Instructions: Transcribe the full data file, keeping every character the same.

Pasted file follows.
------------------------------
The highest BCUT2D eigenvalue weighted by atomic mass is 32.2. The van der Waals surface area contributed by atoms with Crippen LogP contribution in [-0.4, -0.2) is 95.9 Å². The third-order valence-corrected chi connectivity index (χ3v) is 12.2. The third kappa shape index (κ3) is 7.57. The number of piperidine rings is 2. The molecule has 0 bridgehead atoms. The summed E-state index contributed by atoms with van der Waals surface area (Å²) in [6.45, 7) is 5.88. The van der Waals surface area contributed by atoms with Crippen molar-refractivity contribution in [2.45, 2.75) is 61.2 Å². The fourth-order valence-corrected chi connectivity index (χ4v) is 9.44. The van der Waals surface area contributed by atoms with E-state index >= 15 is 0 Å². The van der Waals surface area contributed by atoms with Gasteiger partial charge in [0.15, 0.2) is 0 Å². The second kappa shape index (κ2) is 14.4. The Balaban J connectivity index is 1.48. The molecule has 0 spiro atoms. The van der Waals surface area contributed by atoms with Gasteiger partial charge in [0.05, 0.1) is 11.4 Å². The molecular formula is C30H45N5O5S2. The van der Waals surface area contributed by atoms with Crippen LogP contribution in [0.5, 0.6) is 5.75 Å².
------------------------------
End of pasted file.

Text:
The highest BCUT2D eigenvalue weighted by atomic mass is 32.2. The van der Waals surface area contributed by atoms with Crippen LogP contribution in [-0.4, -0.2) is 95.9 Å². The third-order valence-corrected chi connectivity index (χ3v) is 12.2. The third kappa shape index (κ3) is 7.57. The number of piperidine rings is 2. The molecule has 0 bridgehead atoms. The summed E-state index contributed by atoms with van der Waals surface area (Å²) in [6.45, 7) is 5.88. The van der Waals surface area contributed by atoms with Crippen molar-refractivity contribution in [2.45, 2.75) is 61.2 Å². The fourth-order valence-corrected chi connectivity index (χ4v) is 9.44. The van der Waals surface area contributed by atoms with E-state index >= 15 is 0 Å². The van der Waals surface area contributed by atoms with Gasteiger partial charge in [0.15, 0.2) is 0 Å². The second kappa shape index (κ2) is 14.4. The Balaban J connectivity index is 1.48. The molecule has 0 spiro atoms. The van der Waals surface area contributed by atoms with Gasteiger partial charge in [0.05, 0.1) is 11.4 Å². The molecular formula is C30H45N5O5S2. The van der Waals surface area contributed by atoms with Crippen LogP contribution in [0.5, 0.6) is 5.75 Å².